Entitlements: A Declaration of Dependence

By:  Bob Confer
07/11/2011
       
Entitlements: A Declaration of Dependence

Last week saw the observance of the quintessential American holiday — our Independence Day. From coast to coast Americans celebrated with their usual vigor the greatness that is the United States. Sadly, much of that patriotism was not based on true Americanism. Instead, for a majority of our citizens, the vision of what America has been, is, and will be is but a mutation of what our nation is supposed to be about.

In its simplest terms — terms most believed by those who were intellectually raised on a diet of mainstream media and government schools — July 4 celebrates the independence that our Founding Fathers achieved from the British in 1776. But it’s much deeper than that. When they cut ties with the motherland, John Adams, Benjamin Franklin, Thomas Jefferson, and the other signers of the Declaration of Independence were also cutting ties — then and for the future — from onerous forms of government. They were founding a nation, perchance heaven on Earth, based on the basic yet so magnificent premise that "all men are created equal, that they are endowed by their Creator with certain unalienable Rights, that among these are Life, Liberty and the pursuit of Happiness."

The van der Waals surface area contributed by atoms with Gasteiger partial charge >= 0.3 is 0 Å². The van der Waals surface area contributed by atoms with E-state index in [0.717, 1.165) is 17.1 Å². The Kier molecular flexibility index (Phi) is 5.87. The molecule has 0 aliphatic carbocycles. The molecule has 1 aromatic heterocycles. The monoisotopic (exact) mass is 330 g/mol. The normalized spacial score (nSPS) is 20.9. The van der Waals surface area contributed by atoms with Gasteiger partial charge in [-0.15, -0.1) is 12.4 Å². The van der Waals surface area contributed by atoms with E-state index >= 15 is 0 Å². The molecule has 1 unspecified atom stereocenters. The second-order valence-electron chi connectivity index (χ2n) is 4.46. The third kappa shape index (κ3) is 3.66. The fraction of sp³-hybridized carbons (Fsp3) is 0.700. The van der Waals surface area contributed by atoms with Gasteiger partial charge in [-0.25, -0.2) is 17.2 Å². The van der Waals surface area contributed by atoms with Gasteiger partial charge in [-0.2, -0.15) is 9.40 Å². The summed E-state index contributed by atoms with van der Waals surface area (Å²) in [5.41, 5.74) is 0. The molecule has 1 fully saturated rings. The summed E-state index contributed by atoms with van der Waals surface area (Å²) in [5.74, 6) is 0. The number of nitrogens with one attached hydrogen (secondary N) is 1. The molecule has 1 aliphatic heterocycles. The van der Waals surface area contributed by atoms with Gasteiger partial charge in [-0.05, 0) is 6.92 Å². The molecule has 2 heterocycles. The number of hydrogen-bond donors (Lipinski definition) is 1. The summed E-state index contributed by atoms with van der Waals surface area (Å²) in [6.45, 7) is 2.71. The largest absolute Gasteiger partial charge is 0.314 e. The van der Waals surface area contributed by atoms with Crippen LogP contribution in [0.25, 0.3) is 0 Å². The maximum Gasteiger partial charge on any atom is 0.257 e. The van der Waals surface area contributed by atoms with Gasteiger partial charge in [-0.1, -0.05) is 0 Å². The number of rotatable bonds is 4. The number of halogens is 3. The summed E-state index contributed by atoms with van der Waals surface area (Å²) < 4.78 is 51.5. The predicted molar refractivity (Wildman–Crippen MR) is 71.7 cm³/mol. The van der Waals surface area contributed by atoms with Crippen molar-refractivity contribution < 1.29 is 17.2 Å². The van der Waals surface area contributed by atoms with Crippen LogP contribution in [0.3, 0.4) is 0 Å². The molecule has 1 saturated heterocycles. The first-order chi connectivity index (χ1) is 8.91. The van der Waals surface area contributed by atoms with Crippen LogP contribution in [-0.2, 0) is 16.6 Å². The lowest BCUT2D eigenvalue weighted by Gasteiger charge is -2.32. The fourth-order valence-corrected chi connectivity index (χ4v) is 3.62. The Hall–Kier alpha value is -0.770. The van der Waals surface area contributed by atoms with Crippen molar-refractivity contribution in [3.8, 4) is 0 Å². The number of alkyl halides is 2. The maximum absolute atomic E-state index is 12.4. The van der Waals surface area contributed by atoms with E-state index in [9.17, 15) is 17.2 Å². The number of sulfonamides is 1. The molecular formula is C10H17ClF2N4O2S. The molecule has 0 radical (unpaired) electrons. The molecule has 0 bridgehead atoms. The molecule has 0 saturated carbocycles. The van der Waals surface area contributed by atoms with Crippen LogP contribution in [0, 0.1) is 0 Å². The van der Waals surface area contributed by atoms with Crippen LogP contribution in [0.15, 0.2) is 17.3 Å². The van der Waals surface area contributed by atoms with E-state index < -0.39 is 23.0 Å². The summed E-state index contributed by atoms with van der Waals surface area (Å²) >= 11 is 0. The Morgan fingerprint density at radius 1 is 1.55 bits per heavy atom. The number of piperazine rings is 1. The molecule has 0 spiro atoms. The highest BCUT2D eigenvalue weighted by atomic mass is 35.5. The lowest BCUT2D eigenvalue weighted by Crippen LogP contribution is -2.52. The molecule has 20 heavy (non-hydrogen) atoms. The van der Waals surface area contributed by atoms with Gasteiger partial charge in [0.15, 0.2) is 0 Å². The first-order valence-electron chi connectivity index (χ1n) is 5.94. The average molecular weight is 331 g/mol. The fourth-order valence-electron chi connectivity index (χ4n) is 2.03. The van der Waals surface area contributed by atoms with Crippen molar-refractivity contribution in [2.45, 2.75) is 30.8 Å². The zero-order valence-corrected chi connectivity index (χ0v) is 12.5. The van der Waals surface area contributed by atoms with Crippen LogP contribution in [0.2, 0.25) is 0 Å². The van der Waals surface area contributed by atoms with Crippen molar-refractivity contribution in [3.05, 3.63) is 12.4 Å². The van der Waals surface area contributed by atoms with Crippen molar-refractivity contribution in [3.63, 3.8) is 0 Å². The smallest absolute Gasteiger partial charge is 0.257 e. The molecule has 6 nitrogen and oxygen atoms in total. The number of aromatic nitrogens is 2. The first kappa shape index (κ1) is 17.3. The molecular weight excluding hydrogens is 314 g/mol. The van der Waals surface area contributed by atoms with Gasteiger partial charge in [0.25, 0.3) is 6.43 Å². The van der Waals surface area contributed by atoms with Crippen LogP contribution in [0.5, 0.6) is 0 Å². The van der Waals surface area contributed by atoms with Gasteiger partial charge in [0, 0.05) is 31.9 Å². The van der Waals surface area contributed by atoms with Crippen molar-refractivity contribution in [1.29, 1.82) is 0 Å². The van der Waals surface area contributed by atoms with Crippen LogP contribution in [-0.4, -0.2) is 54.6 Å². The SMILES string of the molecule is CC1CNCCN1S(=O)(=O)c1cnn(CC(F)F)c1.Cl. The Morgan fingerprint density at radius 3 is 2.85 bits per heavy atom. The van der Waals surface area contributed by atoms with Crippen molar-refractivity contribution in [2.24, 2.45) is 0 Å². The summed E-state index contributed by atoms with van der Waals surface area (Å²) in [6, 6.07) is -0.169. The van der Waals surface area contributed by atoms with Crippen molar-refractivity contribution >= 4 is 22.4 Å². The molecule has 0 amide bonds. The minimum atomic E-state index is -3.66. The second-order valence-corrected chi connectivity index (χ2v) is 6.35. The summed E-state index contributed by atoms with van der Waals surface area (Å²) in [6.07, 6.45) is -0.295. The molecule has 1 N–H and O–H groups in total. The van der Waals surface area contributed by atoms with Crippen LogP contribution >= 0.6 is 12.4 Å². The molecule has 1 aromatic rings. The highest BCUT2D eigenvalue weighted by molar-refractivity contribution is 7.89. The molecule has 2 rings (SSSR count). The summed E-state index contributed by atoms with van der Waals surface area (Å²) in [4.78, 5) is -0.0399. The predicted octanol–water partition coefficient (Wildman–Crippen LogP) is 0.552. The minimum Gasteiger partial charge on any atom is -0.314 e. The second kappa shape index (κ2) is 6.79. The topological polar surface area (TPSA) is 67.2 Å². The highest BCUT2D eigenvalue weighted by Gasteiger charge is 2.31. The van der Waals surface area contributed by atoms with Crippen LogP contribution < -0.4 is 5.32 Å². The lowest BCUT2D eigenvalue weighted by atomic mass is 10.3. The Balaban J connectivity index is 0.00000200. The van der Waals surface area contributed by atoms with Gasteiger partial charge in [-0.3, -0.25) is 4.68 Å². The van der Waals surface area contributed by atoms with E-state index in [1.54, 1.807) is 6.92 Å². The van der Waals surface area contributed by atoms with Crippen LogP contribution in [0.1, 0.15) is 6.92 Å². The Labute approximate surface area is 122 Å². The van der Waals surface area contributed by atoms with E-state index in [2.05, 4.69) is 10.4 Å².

Last week saw the observance of the quintessential American holiday — our Independence Day. From coast to coast Americans celebrated with their usual vigor the greatness that is the United States. Sadly, much of that patriotism was not based on true Americanism. Instead, for a majority of our citizens, the vision of what America has been, is, and will be is but a mutation of what our nation is supposed to be about.

In its simplest terms — terms most believed by those who were intellectually raised on a diet of mainstream media and government schools — July 4 celebrates the independence that our Founding Fathers achieved from the British in 1776. But it’s much deeper than that. When they cut ties with the motherland, John Adams, Benjamin Franklin, Thomas Jefferson, and the other signers of the Declaration of Independence were also cutting ties — then and for the future — from onerous forms of government. They were founding a nation, perchance heaven on Earth, based on the basic yet so magnificent premise that "all men are created equal, that they are endowed by their Creator with certain unalienable Rights, that among these are Life, Liberty and the pursuit of Happiness."

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Bob Confer (photo)

 

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